Newcastle fans' pay-per-view protest raises £20,000 for food bank

By Alistair MagowanBBC Sport
Newcastle defend against Manchester United
Manchester United scored three late goals to secure victory at St James' Park

Newcastle United fans donated £20,000 to charity over the weekend in protest against the Premier League's controversial pay-per-view scheme.

The Magpies' 4-1 defeat by Manchester United on Saturday was one of several Premier League games only available live in the UK for a £14.95 fee.

It applies to the five fixtures in each round of games not televised in the UK.

The "Charity Not PPV" campaign asked fans to donate to the city's West End food bank rather than pay to watch.

Supporters from a number of other clubs who have featured in pay-per-view matches - including Aston Villa, Burnley, Leeds Unitedexternal-link and Manchester United - have also been raising thousands of pounds for local food banks.

On Monday, Clarets fans raised several thousand pounds for the "Burnley FC in the Community" campaign that has been running all season, while the "Leeds United Fans Food Bank" campaign had hundreds of donations before their club's pay-per-view match against Villa on Friday.

'The donations are really needed'

John McCorry, the chief executive of Newcastle's West End foodbank, said donations "will make a great difference".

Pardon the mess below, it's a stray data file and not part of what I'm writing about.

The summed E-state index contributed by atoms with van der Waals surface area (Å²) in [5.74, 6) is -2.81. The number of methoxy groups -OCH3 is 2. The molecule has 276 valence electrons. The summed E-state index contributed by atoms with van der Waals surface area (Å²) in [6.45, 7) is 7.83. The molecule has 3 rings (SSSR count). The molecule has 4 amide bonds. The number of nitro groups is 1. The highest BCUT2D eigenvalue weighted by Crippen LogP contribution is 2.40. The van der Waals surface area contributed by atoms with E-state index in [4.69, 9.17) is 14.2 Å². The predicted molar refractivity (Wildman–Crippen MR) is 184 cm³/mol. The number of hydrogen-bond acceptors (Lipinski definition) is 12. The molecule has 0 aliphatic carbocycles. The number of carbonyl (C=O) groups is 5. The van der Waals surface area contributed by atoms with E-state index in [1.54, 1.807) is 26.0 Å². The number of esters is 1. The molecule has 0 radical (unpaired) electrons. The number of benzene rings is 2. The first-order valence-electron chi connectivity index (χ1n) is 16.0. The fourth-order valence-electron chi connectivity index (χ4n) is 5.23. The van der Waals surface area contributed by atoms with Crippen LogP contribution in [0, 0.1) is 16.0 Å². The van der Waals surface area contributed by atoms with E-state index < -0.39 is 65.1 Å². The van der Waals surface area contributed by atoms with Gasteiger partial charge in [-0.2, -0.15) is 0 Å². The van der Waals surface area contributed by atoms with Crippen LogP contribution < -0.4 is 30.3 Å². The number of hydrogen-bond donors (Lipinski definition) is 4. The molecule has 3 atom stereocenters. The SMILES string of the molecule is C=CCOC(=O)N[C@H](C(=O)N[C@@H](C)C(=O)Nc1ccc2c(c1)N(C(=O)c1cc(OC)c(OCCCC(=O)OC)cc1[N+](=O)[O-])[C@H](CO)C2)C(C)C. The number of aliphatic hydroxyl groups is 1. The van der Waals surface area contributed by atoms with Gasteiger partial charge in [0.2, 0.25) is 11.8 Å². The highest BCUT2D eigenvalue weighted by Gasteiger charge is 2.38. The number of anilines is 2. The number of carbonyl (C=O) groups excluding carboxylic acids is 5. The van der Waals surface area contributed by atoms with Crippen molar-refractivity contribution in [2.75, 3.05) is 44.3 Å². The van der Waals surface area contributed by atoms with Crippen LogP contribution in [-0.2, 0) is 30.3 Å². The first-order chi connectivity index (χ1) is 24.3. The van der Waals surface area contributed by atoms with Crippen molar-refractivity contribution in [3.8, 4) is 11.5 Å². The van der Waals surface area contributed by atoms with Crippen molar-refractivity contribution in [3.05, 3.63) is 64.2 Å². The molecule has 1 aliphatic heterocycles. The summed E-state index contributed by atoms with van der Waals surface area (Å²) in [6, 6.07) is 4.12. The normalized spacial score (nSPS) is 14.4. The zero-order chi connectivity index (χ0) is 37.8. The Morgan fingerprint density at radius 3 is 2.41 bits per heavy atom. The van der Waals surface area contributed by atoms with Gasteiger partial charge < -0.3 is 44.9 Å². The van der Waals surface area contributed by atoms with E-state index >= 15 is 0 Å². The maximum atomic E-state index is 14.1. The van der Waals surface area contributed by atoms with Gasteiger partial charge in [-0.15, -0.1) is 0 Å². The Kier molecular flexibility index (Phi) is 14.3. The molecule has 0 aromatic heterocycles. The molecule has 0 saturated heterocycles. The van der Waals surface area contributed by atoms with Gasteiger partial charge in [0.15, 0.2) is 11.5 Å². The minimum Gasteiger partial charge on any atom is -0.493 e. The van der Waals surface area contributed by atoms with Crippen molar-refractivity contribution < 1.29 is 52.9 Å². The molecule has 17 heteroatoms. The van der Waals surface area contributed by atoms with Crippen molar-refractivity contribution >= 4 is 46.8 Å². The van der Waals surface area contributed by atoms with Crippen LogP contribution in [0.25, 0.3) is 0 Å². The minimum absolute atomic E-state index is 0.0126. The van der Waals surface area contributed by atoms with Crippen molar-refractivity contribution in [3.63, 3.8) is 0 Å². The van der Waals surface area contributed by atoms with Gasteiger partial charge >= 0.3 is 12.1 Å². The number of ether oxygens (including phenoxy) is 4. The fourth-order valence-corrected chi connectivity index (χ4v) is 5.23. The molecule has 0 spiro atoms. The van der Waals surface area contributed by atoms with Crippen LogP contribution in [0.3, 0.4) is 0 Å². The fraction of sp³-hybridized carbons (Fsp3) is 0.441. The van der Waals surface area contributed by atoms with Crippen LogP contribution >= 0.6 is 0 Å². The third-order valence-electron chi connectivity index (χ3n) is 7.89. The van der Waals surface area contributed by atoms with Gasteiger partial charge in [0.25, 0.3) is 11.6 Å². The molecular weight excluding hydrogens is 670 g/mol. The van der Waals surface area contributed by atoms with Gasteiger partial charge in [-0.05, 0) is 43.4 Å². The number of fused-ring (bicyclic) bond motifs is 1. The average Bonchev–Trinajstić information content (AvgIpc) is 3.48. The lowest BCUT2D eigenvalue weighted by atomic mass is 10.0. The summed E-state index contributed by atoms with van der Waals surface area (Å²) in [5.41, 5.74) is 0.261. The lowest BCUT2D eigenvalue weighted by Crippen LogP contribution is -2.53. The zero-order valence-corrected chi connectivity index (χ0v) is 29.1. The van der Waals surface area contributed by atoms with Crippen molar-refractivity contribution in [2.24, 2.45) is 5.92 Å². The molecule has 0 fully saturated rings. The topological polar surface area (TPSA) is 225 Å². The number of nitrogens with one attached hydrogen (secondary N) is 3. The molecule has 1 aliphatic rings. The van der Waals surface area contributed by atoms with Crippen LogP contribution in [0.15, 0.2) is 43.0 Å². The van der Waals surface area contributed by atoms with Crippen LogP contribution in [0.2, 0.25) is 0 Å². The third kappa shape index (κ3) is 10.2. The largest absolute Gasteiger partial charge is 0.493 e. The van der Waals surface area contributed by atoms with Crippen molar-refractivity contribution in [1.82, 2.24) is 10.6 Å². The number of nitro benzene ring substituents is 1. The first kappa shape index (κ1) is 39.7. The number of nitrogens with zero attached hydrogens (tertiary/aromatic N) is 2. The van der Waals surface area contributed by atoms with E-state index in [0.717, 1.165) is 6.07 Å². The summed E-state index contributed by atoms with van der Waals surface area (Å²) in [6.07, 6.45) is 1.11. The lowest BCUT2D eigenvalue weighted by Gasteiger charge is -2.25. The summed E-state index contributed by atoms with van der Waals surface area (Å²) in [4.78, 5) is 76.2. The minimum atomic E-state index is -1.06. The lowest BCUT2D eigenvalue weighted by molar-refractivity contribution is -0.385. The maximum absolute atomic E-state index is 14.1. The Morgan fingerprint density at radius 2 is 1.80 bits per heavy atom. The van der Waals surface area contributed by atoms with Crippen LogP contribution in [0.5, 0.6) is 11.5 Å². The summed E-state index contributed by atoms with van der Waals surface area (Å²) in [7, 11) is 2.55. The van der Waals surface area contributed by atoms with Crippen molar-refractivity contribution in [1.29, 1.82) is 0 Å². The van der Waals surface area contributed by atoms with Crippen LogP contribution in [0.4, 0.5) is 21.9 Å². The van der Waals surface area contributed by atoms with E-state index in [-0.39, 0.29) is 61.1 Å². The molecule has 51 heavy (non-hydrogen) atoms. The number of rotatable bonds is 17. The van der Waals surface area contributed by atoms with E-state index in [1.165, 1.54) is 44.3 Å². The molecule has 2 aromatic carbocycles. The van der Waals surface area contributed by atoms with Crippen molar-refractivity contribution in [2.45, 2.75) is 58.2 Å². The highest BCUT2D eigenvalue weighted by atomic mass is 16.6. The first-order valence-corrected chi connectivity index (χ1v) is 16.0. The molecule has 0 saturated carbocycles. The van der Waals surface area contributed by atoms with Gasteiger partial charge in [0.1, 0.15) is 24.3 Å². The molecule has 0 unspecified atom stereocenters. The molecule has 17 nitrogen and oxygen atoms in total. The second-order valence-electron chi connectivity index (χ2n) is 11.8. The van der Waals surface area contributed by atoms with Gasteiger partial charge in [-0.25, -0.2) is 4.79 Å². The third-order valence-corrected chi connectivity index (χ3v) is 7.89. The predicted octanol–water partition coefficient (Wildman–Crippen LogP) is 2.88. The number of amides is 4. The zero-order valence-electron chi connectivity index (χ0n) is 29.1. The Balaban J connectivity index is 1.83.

He added: "We so appreciate the generosity of the Newcastle fans.

"We are feeding 1,000 people a week and use 10-plus tonnes of food every month, which costs £1,700 a tonne, so these donations are really needed.

"We have had donations from London, Spain and America, so it's not just locally that the interest has gathered. It really seems to have taken off."

In October, the five Premier League fixtures per round not shown live in the UK are available for pay-per-view on BT Sport Box Office or Sky Sports Box Office.

Clubs agreed the scheme as an "interim solution" with fans still not allowed into grounds because of the coronavirus pandemic, but it has been criticised.

The campaign set up by Newcastle fans has also been replicated by fans of Leeds United and Manchester City as an alternative to paying for pay-per-view matches.

McCorry also said the donations were welcome because they are unable to raise money from fans on match days.

Bill Corcoran of the NUFC Fans Food Bank group, who organised the campaign and normally collect money for the food bank on match days, said: "The most we have ever collected outside a game was £5,800 but the response has been from all over the world.

"Someone just suggested the idea on Twitter and we thought, 'that's great, let's do it'. Whoever recommended pay-per-view, pitched it wrong. If you're a season-ticket holder and already pay for games on TV, this was the metaphorical straw that broke the camel's back.

"Rather than paying into a multi-national media company, we are paying into a charity which helps starving people in the city. The solution was obvious and the fans have shown a great deal of kindness and generosity."

Newcastle fans are also still waiting to hear whether their season ticket costs will be refunded as a result of not being able to attend games.

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